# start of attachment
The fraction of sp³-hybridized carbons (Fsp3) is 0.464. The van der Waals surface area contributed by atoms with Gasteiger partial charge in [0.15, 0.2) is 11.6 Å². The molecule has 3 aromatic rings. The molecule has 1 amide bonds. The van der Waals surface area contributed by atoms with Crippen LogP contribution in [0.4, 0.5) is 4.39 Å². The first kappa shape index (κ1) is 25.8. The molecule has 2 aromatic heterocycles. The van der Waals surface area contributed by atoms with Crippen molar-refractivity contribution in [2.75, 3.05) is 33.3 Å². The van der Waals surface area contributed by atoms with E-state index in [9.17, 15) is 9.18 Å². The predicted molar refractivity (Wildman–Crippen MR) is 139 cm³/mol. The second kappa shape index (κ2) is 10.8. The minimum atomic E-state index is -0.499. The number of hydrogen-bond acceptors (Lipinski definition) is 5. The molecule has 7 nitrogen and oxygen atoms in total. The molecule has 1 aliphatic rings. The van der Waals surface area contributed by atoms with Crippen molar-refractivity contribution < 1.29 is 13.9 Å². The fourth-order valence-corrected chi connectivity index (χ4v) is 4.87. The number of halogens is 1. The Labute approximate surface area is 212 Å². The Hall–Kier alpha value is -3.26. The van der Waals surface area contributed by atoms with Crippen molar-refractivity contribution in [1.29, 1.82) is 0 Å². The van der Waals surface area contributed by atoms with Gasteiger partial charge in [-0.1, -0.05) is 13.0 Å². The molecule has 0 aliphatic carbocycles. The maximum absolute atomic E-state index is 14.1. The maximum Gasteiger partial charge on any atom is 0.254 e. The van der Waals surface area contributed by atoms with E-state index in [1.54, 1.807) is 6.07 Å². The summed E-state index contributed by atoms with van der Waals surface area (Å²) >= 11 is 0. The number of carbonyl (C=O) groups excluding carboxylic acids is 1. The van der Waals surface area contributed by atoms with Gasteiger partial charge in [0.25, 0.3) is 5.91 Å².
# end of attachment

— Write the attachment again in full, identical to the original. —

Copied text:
The fraction of sp³-hybridized carbons (Fsp3) is 0.464. The van der Waals surface area contributed by atoms with Gasteiger partial charge in [0.15, 0.2) is 11.6 Å². The molecule has 3 aromatic rings. The molecule has 1 amide bonds. The van der Waals surface area contributed by atoms with Crippen LogP contribution in [0.4, 0.5) is 4.39 Å². The first kappa shape index (κ1) is 25.8. The molecule has 2 aromatic heterocycles. The van der Waals surface area contributed by atoms with Crippen molar-refractivity contribution in [2.75, 3.05) is 33.3 Å². The van der Waals surface area contributed by atoms with E-state index in [9.17, 15) is 9.18 Å². The predicted molar refractivity (Wildman–Crippen MR) is 139 cm³/mol. The second kappa shape index (κ2) is 10.8. The minimum atomic E-state index is -0.499. The number of hydrogen-bond acceptors (Lipinski definition) is 5. The molecule has 7 nitrogen and oxygen atoms in total. The molecule has 1 aliphatic rings. The van der Waals surface area contributed by atoms with Crippen molar-refractivity contribution < 1.29 is 13.9 Å². The fourth-order valence-corrected chi connectivity index (χ4v) is 4.87. The number of halogens is 1. The Labute approximate surface area is 212 Å². The Hall–Kier alpha value is -3.26. The van der Waals surface area contributed by atoms with Crippen molar-refractivity contribution in [1.29, 1.82) is 0 Å². The van der Waals surface area contributed by atoms with Gasteiger partial charge in [-0.1, -0.05) is 13.0 Å². The molecule has 0 aliphatic carbocycles. The maximum absolute atomic E-state index is 14.1. The maximum Gasteiger partial charge on any atom is 0.254 e. The van der Waals surface area contributed by atoms with E-state index in [1.54, 1.807) is 6.07 Å². The summed E-state index contributed by atoms with van der Waals surface area (Å²) >= 11 is 0. The number of carbonyl (C=O) groups excluding carboxylic acids is 1. The van der Waals surface area contributed by atoms with Gasteiger partial charge in [0.25, 0.3) is 5.91 Å².